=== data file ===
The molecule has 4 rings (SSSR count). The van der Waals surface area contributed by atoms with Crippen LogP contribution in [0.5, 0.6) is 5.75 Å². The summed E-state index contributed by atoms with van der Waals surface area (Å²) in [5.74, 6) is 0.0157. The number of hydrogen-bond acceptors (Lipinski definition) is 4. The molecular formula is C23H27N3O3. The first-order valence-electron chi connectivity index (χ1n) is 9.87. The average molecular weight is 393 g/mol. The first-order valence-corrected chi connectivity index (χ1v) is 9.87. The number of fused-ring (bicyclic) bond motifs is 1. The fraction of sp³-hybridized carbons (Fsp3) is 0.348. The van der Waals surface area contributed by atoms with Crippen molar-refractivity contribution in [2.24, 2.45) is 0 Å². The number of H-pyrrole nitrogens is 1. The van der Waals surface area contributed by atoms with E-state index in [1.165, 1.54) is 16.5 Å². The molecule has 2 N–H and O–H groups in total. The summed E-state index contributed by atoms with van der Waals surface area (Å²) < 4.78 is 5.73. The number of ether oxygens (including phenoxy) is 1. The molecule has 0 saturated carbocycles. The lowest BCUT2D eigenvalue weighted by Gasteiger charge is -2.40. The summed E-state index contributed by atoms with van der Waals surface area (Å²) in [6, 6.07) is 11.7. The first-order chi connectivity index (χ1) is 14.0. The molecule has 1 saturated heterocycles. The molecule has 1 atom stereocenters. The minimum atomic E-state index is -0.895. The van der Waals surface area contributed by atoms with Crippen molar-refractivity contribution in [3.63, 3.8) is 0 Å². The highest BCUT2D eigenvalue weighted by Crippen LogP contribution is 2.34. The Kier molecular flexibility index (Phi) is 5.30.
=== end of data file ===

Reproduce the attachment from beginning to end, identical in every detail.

The molecule has 4 rings (SSSR count). The van der Waals surface area contributed by atoms with Crippen LogP contribution in [0.5, 0.6) is 5.75 Å². The summed E-state index contributed by atoms with van der Waals surface area (Å²) in [5.74, 6) is 0.0157. The number of hydrogen-bond acceptors (Lipinski definition) is 4. The molecular formula is C23H27N3O3. The first-order valence-electron chi connectivity index (χ1n) is 9.87. The average molecular weight is 393 g/mol. The first-order valence-corrected chi connectivity index (χ1v) is 9.87. The number of fused-ring (bicyclic) bond motifs is 1. The fraction of sp³-hybridized carbons (Fsp3) is 0.348. The van der Waals surface area contributed by atoms with Crippen molar-refractivity contribution in [2.24, 2.45) is 0 Å². The number of H-pyrrole nitrogens is 1. The van der Waals surface area contributed by atoms with E-state index in [1.165, 1.54) is 16.5 Å². The molecule has 2 N–H and O–H groups in total. The summed E-state index contributed by atoms with van der Waals surface area (Å²) < 4.78 is 5.73. The number of ether oxygens (including phenoxy) is 1. The molecule has 0 saturated carbocycles. The lowest BCUT2D eigenvalue weighted by Gasteiger charge is -2.40. The summed E-state index contributed by atoms with van der Waals surface area (Å²) in [6, 6.07) is 11.7. The first-order chi connectivity index (χ1) is 14.0. The molecule has 1 saturated heterocycles. The molecule has 1 atom stereocenters. The minimum atomic E-state index is -0.895. The van der Waals surface area contributed by atoms with Crippen molar-refractivity contribution in [3.63, 3.8) is 0 Å². The highest BCUT2D eigenvalue weighted by Crippen LogP contribution is 2.34. The Kier molecular flexibility index (Phi) is 5.30.